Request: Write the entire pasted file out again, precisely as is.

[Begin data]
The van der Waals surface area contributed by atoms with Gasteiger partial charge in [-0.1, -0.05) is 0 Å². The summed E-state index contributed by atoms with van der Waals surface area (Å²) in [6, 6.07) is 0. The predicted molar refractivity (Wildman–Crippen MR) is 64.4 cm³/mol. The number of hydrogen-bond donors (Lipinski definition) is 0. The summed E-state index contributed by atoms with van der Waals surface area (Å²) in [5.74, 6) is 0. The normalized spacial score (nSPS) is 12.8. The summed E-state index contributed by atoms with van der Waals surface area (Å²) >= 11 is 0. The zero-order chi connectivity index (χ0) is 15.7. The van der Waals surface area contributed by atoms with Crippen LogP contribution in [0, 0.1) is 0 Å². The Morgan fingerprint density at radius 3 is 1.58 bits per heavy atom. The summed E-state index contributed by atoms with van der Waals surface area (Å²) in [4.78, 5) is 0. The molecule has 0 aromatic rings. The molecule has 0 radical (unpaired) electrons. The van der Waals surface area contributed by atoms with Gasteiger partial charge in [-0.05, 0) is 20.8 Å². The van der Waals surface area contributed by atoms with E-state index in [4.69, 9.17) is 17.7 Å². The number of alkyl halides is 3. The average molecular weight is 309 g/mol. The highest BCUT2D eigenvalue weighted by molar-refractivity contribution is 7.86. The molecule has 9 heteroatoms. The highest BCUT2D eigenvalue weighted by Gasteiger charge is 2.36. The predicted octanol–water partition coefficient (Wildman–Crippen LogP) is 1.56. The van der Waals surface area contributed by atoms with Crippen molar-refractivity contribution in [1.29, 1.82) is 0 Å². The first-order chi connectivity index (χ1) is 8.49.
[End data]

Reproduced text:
The van der Waals surface area contributed by atoms with Gasteiger partial charge in [-0.1, -0.05) is 0 Å². The summed E-state index contributed by atoms with van der Waals surface area (Å²) in [6, 6.07) is 0. The predicted molar refractivity (Wildman–Crippen MR) is 64.4 cm³/mol. The number of hydrogen-bond donors (Lipinski definition) is 0. The summed E-state index contributed by atoms with van der Waals surface area (Å²) in [5.74, 6) is 0. The normalized spacial score (nSPS) is 12.8. The summed E-state index contributed by atoms with van der Waals surface area (Å²) >= 11 is 0. The zero-order chi connectivity index (χ0) is 15.7. The van der Waals surface area contributed by atoms with Crippen LogP contribution in [0, 0.1) is 0 Å². The Morgan fingerprint density at radius 3 is 1.58 bits per heavy atom. The summed E-state index contributed by atoms with van der Waals surface area (Å²) in [4.78, 5) is 0. The molecule has 0 aromatic rings. The molecule has 0 radical (unpaired) electrons. The van der Waals surface area contributed by atoms with Gasteiger partial charge in [-0.05, 0) is 20.8 Å². The van der Waals surface area contributed by atoms with E-state index in [4.69, 9.17) is 17.7 Å². The number of alkyl halides is 3. The average molecular weight is 309 g/mol. The highest BCUT2D eigenvalue weighted by molar-refractivity contribution is 7.86. The molecule has 9 heteroatoms. The highest BCUT2D eigenvalue weighted by Gasteiger charge is 2.36. The predicted octanol–water partition coefficient (Wildman–Crippen LogP) is 1.56. The van der Waals surface area contributed by atoms with Crippen molar-refractivity contribution in [1.29, 1.82) is 0 Å². The first-order chi connectivity index (χ1) is 8.49.